Use of Insurance Against a Small Loss as an Incentive Strategy
Daniella Meeker (),
Christin Thompson (),
Greg Strylewicz (),
Tara K. Knight () and
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Daniella Meeker: University of Southern California, Los Angeles, California 90033; and RAND Corporation, Santa Monica, California 90401
Christin Thompson: University of Southern California, Los Angeles, California 90033
Greg Strylewicz: University of Washington, Seattle, Washington 98195
Tara K. Knight: University of Southern California, Los Angeles, California 90033
Decision Analysis, 2015, vol. 12, issue 3, 122-129
The success of extended warranties and buyer protection plans suggests that insurance against a small loss has high decision utility. We explore whether the behavioral insight that people are highly averse to small chances of loss can be used to create a powerful incentive that has very low expected value. We compare decisions of individuals offered fixed payments for healthy choices to those offered insurance in exchange for healthy choices. We test the prediction that aversion to small losses will result in very high rates of health behavior uptake in exchange for insurance. Three hundred participants endowed with a $2 bonus randomly received one of two incentives for completing a scheduled health risk assessment: (1) an insurance guarantee against the 1% risk of losing the $2 bonus or (2) a fixed payment at the expected value of the insurance. Relative to the fixed payment condition, participants in the insurance intervention were 70% more likely to meet their health risk assessment appointment ( p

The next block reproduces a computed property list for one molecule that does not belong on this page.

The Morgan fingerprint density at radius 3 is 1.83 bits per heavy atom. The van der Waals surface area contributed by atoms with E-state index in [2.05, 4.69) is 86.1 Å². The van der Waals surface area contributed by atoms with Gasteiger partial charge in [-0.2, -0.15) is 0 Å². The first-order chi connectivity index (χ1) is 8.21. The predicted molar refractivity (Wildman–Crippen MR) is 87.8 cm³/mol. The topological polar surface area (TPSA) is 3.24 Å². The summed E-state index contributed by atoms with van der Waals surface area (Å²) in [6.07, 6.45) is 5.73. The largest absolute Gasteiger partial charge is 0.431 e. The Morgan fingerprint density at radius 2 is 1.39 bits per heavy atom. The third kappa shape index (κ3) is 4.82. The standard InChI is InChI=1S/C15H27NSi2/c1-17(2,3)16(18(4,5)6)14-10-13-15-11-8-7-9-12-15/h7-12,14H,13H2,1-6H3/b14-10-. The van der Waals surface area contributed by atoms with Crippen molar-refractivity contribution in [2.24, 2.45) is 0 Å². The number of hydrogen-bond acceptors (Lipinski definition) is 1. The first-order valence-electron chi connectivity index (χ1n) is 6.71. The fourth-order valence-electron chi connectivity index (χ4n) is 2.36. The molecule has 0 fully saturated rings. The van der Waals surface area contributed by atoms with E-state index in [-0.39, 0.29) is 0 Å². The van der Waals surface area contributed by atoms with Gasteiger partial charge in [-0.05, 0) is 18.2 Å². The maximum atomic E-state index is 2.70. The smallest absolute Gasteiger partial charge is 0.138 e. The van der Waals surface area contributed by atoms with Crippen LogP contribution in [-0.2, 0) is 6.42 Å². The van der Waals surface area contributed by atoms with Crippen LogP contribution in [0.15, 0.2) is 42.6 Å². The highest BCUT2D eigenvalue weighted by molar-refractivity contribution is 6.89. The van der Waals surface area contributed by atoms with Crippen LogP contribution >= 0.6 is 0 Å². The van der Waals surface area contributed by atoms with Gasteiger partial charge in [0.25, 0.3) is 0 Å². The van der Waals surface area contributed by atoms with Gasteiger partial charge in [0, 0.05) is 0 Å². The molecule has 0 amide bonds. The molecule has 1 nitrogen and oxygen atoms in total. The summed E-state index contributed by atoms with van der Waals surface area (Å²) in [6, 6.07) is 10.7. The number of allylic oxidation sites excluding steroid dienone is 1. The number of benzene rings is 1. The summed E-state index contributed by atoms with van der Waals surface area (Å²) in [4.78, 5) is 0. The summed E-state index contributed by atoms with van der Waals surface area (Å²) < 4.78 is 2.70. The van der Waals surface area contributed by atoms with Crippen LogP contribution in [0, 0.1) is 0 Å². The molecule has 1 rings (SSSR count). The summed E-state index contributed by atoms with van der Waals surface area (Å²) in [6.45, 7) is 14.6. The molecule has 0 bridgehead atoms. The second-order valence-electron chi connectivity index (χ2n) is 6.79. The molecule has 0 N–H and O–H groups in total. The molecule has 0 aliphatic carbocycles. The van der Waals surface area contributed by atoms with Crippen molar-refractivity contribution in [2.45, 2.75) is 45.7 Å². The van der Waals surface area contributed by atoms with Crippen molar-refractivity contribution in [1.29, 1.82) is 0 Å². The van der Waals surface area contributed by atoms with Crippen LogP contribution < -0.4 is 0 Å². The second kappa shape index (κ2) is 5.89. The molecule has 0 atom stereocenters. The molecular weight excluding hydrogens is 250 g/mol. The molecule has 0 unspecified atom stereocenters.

Keywords: decision analysis; nonexpected utility; decision psychology; behavioral economics; incentives; insurance (search for similar items in EconPapers)
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Persistent link: https://EconPapers.repec.org/RePEc:inm:ordeca:v:12:y:2015:i:3:p:122-129
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